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100 Poems by Umberto Saba, edited and translated by Patrick Worsnip – review

In his introduction to the FSG Book of Twentieth Century Italian Poetry, Geoffrey Brock describes Umberto Saba as one of the three poets who were to leave the deepest imprint on twentieth century Italian poetry, the other two being Ungaretti and Montale. His reputation in Italy was apparently much slower to emerge than theirs and my impression is that he’s still much less well known in England. This is partly because of the nature of his writing. Like Ungaretti and Montale, he moved away from the highly rhetorical style that had dominated the work of the previous generation of Italian … Continue Reading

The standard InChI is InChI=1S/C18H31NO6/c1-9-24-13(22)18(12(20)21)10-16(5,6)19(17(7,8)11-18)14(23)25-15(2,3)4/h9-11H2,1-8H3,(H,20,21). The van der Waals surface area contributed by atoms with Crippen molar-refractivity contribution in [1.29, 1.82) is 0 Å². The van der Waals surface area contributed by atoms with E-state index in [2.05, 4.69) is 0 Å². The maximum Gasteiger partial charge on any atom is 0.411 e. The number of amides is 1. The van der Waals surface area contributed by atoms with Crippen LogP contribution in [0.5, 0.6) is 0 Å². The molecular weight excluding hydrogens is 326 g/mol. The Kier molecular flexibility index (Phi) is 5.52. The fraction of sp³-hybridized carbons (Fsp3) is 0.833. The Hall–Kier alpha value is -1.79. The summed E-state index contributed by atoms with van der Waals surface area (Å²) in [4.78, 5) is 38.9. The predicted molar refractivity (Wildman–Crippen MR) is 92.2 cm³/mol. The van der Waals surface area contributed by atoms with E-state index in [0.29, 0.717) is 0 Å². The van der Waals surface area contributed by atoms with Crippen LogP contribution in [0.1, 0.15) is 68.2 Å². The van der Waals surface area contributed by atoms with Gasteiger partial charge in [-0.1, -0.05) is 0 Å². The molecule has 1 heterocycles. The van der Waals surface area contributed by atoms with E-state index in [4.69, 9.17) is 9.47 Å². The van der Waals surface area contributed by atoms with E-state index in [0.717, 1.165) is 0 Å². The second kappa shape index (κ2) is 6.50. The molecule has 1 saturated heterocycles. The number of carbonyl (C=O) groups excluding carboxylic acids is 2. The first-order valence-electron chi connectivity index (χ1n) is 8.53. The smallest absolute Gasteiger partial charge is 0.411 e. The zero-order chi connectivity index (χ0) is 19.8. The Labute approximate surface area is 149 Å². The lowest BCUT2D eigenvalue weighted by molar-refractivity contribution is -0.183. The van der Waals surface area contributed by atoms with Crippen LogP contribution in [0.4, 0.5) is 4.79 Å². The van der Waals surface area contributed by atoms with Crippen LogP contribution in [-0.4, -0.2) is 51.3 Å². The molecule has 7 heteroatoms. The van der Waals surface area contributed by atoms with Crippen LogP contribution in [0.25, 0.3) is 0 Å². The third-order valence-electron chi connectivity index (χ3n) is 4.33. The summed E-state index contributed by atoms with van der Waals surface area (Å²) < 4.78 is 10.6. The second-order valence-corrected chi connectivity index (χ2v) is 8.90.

Three things keep drawing me back to Dante’s Commedia: the skill, inventiveness and human depth of his story-telling, his lyrical genius, and the beauty of his terza rima meter. His use of terza rima can only be enjoyed in Italian, which for me involves heavy dependence on English translations and on the notes and glosses in modern Italian given in Anna Maria Chiavacci Leonardi’s editions of the Commedia for Zanichelli and Oscar Mondadori. In this essay I want to focus on comparing how the narrative and lyrical aspects of the poems come through in Ned Denny’s freely adaptive poetic version, … Continue Reading